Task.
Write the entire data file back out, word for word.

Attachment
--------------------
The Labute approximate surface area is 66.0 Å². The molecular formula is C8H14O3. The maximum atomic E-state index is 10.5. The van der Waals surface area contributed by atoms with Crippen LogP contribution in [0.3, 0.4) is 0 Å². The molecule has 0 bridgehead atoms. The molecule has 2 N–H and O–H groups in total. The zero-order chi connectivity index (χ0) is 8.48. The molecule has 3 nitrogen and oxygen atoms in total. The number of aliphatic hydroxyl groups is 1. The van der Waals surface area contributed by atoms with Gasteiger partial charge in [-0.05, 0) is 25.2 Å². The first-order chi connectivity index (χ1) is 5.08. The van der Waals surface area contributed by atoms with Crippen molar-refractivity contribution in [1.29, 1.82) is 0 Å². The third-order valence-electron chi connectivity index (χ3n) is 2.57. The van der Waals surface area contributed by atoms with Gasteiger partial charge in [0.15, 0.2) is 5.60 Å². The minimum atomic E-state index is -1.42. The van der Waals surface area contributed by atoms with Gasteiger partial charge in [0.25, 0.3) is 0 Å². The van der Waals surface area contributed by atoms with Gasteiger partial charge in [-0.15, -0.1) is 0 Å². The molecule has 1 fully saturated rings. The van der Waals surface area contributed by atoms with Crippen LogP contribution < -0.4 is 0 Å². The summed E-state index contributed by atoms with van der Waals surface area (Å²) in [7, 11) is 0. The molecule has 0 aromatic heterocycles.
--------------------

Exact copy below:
The Labute approximate surface area is 66.0 Å². The molecular formula is C8H14O3. The maximum atomic E-state index is 10.5. The van der Waals surface area contributed by atoms with Crippen LogP contribution in [0.3, 0.4) is 0 Å². The molecule has 0 bridgehead atoms. The molecule has 2 N–H and O–H groups in total. The zero-order chi connectivity index (χ0) is 8.48. The molecule has 3 nitrogen and oxygen atoms in total. The number of aliphatic hydroxyl groups is 1. The van der Waals surface area contributed by atoms with Gasteiger partial charge in [-0.05, 0) is 25.2 Å². The first-order chi connectivity index (χ1) is 5.08. The van der Waals surface area contributed by atoms with Crippen molar-refractivity contribution in [1.29, 1.82) is 0 Å². The third-order valence-electron chi connectivity index (χ3n) is 2.57. The van der Waals surface area contributed by atoms with Gasteiger partial charge in [0.15, 0.2) is 5.60 Å². The minimum atomic E-state index is -1.42. The van der Waals surface area contributed by atoms with Gasteiger partial charge in [0.25, 0.3) is 0 Å². The van der Waals surface area contributed by atoms with Gasteiger partial charge in [-0.15, -0.1) is 0 Å². The molecule has 1 fully saturated rings. The van der Waals surface area contributed by atoms with Crippen LogP contribution < -0.4 is 0 Å². The summed E-state index contributed by atoms with van der Waals surface area (Å²) in [7, 11) is 0. The molecule has 0 aromatic heterocycles.